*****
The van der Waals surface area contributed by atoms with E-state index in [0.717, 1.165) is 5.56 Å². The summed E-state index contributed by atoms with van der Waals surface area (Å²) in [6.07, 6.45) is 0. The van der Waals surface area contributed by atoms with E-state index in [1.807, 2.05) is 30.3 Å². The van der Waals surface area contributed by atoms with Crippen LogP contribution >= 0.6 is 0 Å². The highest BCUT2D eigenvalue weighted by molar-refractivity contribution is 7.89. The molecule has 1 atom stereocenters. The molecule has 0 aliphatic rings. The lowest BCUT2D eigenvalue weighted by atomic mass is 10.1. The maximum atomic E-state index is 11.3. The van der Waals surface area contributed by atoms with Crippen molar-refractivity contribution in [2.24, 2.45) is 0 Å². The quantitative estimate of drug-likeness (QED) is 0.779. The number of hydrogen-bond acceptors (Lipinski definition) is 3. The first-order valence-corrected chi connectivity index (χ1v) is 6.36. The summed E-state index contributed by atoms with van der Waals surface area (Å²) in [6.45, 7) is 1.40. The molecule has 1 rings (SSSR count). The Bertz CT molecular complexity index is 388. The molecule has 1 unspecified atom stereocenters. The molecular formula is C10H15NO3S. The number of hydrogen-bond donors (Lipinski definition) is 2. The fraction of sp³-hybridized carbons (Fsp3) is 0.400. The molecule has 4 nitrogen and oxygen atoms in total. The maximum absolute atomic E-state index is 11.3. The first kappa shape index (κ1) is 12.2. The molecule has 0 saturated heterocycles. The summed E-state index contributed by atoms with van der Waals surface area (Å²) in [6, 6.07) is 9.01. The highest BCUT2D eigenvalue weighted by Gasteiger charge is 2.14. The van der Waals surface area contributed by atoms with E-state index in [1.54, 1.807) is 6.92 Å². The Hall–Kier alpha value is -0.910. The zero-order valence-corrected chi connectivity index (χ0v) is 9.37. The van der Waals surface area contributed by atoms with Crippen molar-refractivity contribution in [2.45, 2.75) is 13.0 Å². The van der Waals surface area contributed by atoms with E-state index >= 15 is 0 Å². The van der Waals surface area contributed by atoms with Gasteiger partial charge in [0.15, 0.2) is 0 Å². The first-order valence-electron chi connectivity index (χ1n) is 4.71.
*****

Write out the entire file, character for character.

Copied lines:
The van der Waals surface area contributed by atoms with E-state index in [0.717, 1.165) is 5.56 Å². The summed E-state index contributed by atoms with van der Waals surface area (Å²) in [6.07, 6.45) is 0. The van der Waals surface area contributed by atoms with E-state index in [1.807, 2.05) is 30.3 Å². The van der Waals surface area contributed by atoms with Crippen LogP contribution >= 0.6 is 0 Å². The highest BCUT2D eigenvalue weighted by molar-refractivity contribution is 7.89. The molecule has 1 atom stereocenters. The molecule has 0 aliphatic rings. The lowest BCUT2D eigenvalue weighted by atomic mass is 10.1. The maximum atomic E-state index is 11.3. The van der Waals surface area contributed by atoms with Crippen molar-refractivity contribution in [2.24, 2.45) is 0 Å². The quantitative estimate of drug-likeness (QED) is 0.779. The number of hydrogen-bond acceptors (Lipinski definition) is 3. The first-order valence-corrected chi connectivity index (χ1v) is 6.36. The summed E-state index contributed by atoms with van der Waals surface area (Å²) in [6.45, 7) is 1.40. The molecule has 1 rings (SSSR count). The Bertz CT molecular complexity index is 388. The molecule has 1 unspecified atom stereocenters. The molecular formula is C10H15NO3S. The number of hydrogen-bond donors (Lipinski definition) is 2. The fraction of sp³-hybridized carbons (Fsp3) is 0.400. The molecule has 4 nitrogen and oxygen atoms in total. The maximum absolute atomic E-state index is 11.3. The first kappa shape index (κ1) is 12.2. The molecule has 0 saturated heterocycles. The summed E-state index contributed by atoms with van der Waals surface area (Å²) in [6, 6.07) is 9.01. The highest BCUT2D eigenvalue weighted by Gasteiger charge is 2.14. The van der Waals surface area contributed by atoms with E-state index in [1.54, 1.807) is 6.92 Å². The Hall–Kier alpha value is -0.910. The zero-order valence-corrected chi connectivity index (χ0v) is 9.37. The van der Waals surface area contributed by atoms with Crippen molar-refractivity contribution in [2.45, 2.75) is 13.0 Å². The van der Waals surface area contributed by atoms with E-state index >= 15 is 0 Å². The van der Waals surface area contributed by atoms with Gasteiger partial charge in [0.15, 0.2) is 0 Å². The first-order valence-electron chi connectivity index (χ1n) is 4.71.